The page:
Categories Fibered in Groupoids

Sorry about the delay, I’ve been really busy with other things. Most (probably all) people have completely forgotten what I was talking about. Luckily you don’t need to in order to follow this post!

Today we’ll look at what it means for a category to be fibered in groupoids over another one. Suppose we have a (covariant) functor {F:\mathcal{C}\rightarrow\mathcal{D}}. I’ll refer to {\mathcal{D}} as the “base” category and {\mathcal{C}} as lying over {\mathcal{D}}. We’ll say {\mathcal{C}} is fibered in groupoids over {\mathcal{D}} (by {F}) if the functor satisfies two conditions.

First, suppose we have objects in the base with an arrow between them {A\rightarrow B} and an object lying over {B} (i.e. some object {Y\in \mathcal{C}} such that {F(Y)=B}). The condition is that whenever we have this situation we can “complete the square”. This means that we can find an object and an arrow {X\rightarrow Y} such that the arrow maps to the base arrow. So {F(X)=A} and {F(X\rightarrow Y)= A\rightarrow B}.

It might be good to visualize this in the following way: Given {\begin{matrix} & & Y \\ & & \\ A & \rightarrow & B \end{matrix}} you can always complete to {\begin{matrix} X & \rightarrow & Y \\ & & \\ A & \rightarrow & B\end{matrix}}

The second condition is that whenever you have objects and arrows {A\rightarrow B\rightarrow C} in the base category and you have {X, Y, Z} lying over {A, B, C} respectively with the two arrows {Y\rightarrow Z} lying over {B\rightarrow C} and {X\rightarrow Z} lying over the composite {A\rightarrow C}, there is a unique arrow {X\rightarrow Y} so that everying lies over {A\rightarrow B\rightarrow C}.

There is a nice way to visualize this as well, but I am still awful at making nice things in wordpress, so we’ll do it as follows, you have the following two pieces of information

{\begin{matrix} Y & \rightarrow & Z \\ & & \\ B & \rightarrow & C \end{matrix}} and {\begin{matrix} X & \rightarrow & \rightarrow & \rightarrow & Z \\ \\ A & \rightarrow & B & \rightarrow & C \end{matrix}}

the whole thing can be completed {\mathit{uniquely}} to {\begin{matrix} X & \rightarrow & Y & \rightarrow & Z \\ \\ A & \rightarrow & B & \rightarrow & C \end{matrix}}.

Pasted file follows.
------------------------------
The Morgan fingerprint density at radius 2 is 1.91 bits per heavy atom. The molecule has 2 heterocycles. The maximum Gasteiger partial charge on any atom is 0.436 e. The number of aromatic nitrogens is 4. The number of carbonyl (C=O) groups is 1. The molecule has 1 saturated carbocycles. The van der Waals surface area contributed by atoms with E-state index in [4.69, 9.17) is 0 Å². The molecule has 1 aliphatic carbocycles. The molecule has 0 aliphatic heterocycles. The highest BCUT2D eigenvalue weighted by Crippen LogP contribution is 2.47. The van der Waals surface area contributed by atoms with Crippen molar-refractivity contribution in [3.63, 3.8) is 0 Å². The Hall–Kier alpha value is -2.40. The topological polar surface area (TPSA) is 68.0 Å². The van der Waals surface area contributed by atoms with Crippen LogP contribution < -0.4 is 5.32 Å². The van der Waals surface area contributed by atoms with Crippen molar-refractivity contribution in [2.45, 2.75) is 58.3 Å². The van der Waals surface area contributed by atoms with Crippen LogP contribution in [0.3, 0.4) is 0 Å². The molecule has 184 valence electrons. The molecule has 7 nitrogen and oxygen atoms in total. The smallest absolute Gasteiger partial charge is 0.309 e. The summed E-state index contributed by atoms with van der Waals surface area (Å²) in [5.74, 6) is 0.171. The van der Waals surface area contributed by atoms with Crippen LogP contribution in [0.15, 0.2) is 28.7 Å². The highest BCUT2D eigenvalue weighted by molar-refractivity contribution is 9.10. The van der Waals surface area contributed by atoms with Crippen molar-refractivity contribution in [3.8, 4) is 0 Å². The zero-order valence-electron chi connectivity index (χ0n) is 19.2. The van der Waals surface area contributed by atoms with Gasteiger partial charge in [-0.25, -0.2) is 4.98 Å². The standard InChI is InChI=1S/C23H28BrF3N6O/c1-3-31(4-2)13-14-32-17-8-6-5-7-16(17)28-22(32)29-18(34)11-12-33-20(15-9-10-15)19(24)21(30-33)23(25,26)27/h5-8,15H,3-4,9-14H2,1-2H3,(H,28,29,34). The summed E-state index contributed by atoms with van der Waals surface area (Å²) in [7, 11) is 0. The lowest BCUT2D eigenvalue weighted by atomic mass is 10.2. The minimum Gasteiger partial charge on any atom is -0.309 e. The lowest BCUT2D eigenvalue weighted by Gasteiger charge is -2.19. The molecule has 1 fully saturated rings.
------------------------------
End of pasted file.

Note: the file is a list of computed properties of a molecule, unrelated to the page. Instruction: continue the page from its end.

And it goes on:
To get a feel for this, let’s look at a motivating example for the terminology. Consider any functor {F: \mathcal{C}\rightarrow \mathcal{D}}, then if we pick an object {D} in the base we can form the {\mathit{fiber \ category}} over {D}, which we’ll denote {\mathcal{C}_D}. This is just a category whose objects lie over {D} i.e. all {X} so that {F(X)=D}, and the morphisms are the ones the functor maps to the identity morphsim {id_D: D\rightarrow D}.

Claim: Any fiber category that is fibered in groupoids (via the functor that we are taking the fiber of) is a groupoid. By groupoid here we just mean that every morphism is an isomorphism.

Suppose there is a map between {Y} and {Z} in {\mathcal{C}_D}, say {Y\stackrel{f}{\rightarrow} Z}. Then by definition of the category {F(f)=id_D}. So we can build the situation of the second condition. The base is just {D\rightarrow D \rightarrow D} all the identity and hence the composition is the identity. We have {Y\rightarrow Z} lying over the second identity map, and we have the identity {Z\rightarrow Z} lying over the composition, so we get a unique map {Z\rightarrow Y} such that the composite {Z\rightarrow Y\rightarrow Z} is the identity. We can now repeat this process with this unique map {Z\rightarrow Y} to get {Y \rightarrow Z \rightarrow Y} which is the identity on {Y} and by uniqueness the completed map must be the original {f} and hence {f} is an isomorphism. Thus the fiber category is a groupoid since any morphism is an isomorphism.

One thought on “Categories Fibered in Groupoids

  1. based on the stacks for stacks phase….
    my most simplistic understanding of my personal relativity began with the Pythagorean theorem, I cant remember what philosopher’s theory I was learning about that afternoon.
    Why should I go more in to specificity about this and how would it even benefit what I think Ive already theorized???????
    I am not a mathematician and never was, I majored in political science and understand philosophy and art to be interrelated. I am going to law school. WHY would studying math in my spare time benefit me??????

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